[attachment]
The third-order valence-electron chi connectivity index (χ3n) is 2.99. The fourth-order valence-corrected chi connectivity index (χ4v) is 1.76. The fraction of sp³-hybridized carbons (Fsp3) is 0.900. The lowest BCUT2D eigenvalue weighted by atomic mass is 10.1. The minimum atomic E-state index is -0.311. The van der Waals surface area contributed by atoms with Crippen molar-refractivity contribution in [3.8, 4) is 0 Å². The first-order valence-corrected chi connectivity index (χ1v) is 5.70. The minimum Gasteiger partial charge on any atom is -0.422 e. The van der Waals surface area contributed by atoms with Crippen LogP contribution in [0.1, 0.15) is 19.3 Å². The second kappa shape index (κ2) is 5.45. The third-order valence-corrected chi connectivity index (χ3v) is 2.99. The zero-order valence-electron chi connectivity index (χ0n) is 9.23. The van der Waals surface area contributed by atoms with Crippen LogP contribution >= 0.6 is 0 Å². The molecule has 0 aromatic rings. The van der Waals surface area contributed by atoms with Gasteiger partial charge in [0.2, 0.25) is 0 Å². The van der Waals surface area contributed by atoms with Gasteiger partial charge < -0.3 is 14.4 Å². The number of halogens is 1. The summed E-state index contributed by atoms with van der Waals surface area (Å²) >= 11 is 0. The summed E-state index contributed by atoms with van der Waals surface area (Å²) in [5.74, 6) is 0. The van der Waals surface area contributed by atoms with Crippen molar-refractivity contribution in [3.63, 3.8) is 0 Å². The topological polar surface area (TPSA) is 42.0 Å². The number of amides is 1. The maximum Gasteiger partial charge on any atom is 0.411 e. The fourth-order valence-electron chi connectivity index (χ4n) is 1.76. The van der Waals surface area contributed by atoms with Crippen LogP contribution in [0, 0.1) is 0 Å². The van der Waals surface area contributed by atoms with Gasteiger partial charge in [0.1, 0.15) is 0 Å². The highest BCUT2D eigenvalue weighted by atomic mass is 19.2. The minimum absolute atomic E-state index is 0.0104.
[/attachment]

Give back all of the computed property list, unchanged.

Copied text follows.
The third-order valence-electron chi connectivity index (χ3n) is 2.99. The fourth-order valence-corrected chi connectivity index (χ4v) is 1.76. The fraction of sp³-hybridized carbons (Fsp3) is 0.900. The lowest BCUT2D eigenvalue weighted by atomic mass is 10.1. The minimum atomic E-state index is -0.311. The van der Waals surface area contributed by atoms with Crippen molar-refractivity contribution in [3.8, 4) is 0 Å². The first-order valence-corrected chi connectivity index (χ1v) is 5.70. The minimum Gasteiger partial charge on any atom is -0.422 e. The van der Waals surface area contributed by atoms with Crippen LogP contribution in [0.1, 0.15) is 19.3 Å². The second kappa shape index (κ2) is 5.45. The third-order valence-corrected chi connectivity index (χ3v) is 2.99. The zero-order valence-electron chi connectivity index (χ0n) is 9.23. The van der Waals surface area contributed by atoms with Crippen LogP contribution >= 0.6 is 0 Å². The molecule has 0 aromatic rings. The van der Waals surface area contributed by atoms with Gasteiger partial charge in [0.2, 0.25) is 0 Å². The van der Waals surface area contributed by atoms with Gasteiger partial charge < -0.3 is 14.4 Å². The number of halogens is 1. The summed E-state index contributed by atoms with van der Waals surface area (Å²) >= 11 is 0. The summed E-state index contributed by atoms with van der Waals surface area (Å²) in [5.74, 6) is 0. The van der Waals surface area contributed by atoms with Crippen molar-refractivity contribution in [3.63, 3.8) is 0 Å². The topological polar surface area (TPSA) is 42.0 Å². The number of amides is 1. The maximum Gasteiger partial charge on any atom is 0.411 e. The fourth-order valence-electron chi connectivity index (χ4n) is 1.76. The van der Waals surface area contributed by atoms with Crippen LogP contribution in [0, 0.1) is 0 Å². The van der Waals surface area contributed by atoms with Gasteiger partial charge in [0.1, 0.15) is 0 Å². The highest BCUT2D eigenvalue weighted by atomic mass is 19.2. The minimum absolute atomic E-state index is 0.0104.